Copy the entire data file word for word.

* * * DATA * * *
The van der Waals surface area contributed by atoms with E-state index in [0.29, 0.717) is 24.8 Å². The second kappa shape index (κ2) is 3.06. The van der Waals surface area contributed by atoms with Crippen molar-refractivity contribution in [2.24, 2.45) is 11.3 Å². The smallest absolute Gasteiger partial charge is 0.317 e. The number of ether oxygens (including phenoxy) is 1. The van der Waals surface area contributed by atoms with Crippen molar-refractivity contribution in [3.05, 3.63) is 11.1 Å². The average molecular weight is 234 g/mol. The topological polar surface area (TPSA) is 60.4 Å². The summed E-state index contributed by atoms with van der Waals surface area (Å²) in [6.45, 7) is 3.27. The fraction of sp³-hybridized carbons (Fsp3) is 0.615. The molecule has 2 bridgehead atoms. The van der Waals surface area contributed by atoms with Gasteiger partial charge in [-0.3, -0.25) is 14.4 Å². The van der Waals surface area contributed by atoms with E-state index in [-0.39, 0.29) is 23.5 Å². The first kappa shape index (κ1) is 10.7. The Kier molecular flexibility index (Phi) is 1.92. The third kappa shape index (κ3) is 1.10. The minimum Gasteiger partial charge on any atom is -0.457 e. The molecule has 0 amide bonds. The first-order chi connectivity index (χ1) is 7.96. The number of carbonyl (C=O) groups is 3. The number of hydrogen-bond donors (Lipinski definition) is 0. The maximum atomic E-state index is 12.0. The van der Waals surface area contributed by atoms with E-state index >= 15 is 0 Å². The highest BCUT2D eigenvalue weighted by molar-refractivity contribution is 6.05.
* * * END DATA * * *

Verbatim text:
The van der Waals surface area contributed by atoms with E-state index in [0.29, 0.717) is 24.8 Å². The second kappa shape index (κ2) is 3.06. The van der Waals surface area contributed by atoms with Crippen molar-refractivity contribution in [2.24, 2.45) is 11.3 Å². The smallest absolute Gasteiger partial charge is 0.317 e. The number of ether oxygens (including phenoxy) is 1. The van der Waals surface area contributed by atoms with Crippen molar-refractivity contribution in [3.05, 3.63) is 11.1 Å². The average molecular weight is 234 g/mol. The topological polar surface area (TPSA) is 60.4 Å². The summed E-state index contributed by atoms with van der Waals surface area (Å²) in [6.45, 7) is 3.27. The fraction of sp³-hybridized carbons (Fsp3) is 0.615. The molecule has 2 bridgehead atoms. The van der Waals surface area contributed by atoms with Gasteiger partial charge in [-0.3, -0.25) is 14.4 Å². The van der Waals surface area contributed by atoms with E-state index in [-0.39, 0.29) is 23.5 Å². The first kappa shape index (κ1) is 10.7. The Kier molecular flexibility index (Phi) is 1.92. The third kappa shape index (κ3) is 1.10. The minimum Gasteiger partial charge on any atom is -0.457 e. The molecule has 0 amide bonds. The first-order chi connectivity index (χ1) is 7.96. The number of carbonyl (C=O) groups is 3. The number of hydrogen-bond donors (Lipinski definition) is 0. The maximum atomic E-state index is 12.0. The van der Waals surface area contributed by atoms with E-state index >= 15 is 0 Å². The highest BCUT2D eigenvalue weighted by molar-refractivity contribution is 6.05.